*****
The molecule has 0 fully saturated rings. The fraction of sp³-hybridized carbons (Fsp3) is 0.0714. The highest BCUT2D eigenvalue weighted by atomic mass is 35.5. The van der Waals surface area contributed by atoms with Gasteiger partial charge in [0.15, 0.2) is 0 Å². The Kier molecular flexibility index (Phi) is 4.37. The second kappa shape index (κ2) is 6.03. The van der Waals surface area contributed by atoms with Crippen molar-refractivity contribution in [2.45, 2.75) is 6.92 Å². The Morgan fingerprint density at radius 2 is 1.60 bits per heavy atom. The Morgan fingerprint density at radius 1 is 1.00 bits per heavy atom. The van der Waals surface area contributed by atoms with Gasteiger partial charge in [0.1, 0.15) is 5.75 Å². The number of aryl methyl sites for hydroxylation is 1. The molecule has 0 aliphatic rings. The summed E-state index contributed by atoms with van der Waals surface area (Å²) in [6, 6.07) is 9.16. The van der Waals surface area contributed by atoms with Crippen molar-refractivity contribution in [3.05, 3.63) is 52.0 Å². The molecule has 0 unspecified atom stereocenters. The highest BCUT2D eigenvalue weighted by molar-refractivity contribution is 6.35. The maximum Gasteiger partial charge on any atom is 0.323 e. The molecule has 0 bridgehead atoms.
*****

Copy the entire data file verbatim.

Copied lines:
The molecule has 0 fully saturated rings. The fraction of sp³-hybridized carbons (Fsp3) is 0.0714. The highest BCUT2D eigenvalue weighted by atomic mass is 35.5. The van der Waals surface area contributed by atoms with Gasteiger partial charge in [0.15, 0.2) is 0 Å². The Kier molecular flexibility index (Phi) is 4.37. The second kappa shape index (κ2) is 6.03. The van der Waals surface area contributed by atoms with Crippen molar-refractivity contribution in [2.45, 2.75) is 6.92 Å². The Morgan fingerprint density at radius 2 is 1.60 bits per heavy atom. The Morgan fingerprint density at radius 1 is 1.00 bits per heavy atom. The van der Waals surface area contributed by atoms with Gasteiger partial charge in [0.1, 0.15) is 5.75 Å². The number of aryl methyl sites for hydroxylation is 1. The molecule has 0 aliphatic rings. The summed E-state index contributed by atoms with van der Waals surface area (Å²) in [6, 6.07) is 9.16. The van der Waals surface area contributed by atoms with Crippen molar-refractivity contribution in [3.05, 3.63) is 52.0 Å². The molecule has 0 unspecified atom stereocenters. The highest BCUT2D eigenvalue weighted by molar-refractivity contribution is 6.35. The maximum Gasteiger partial charge on any atom is 0.323 e. The molecule has 0 bridgehead atoms.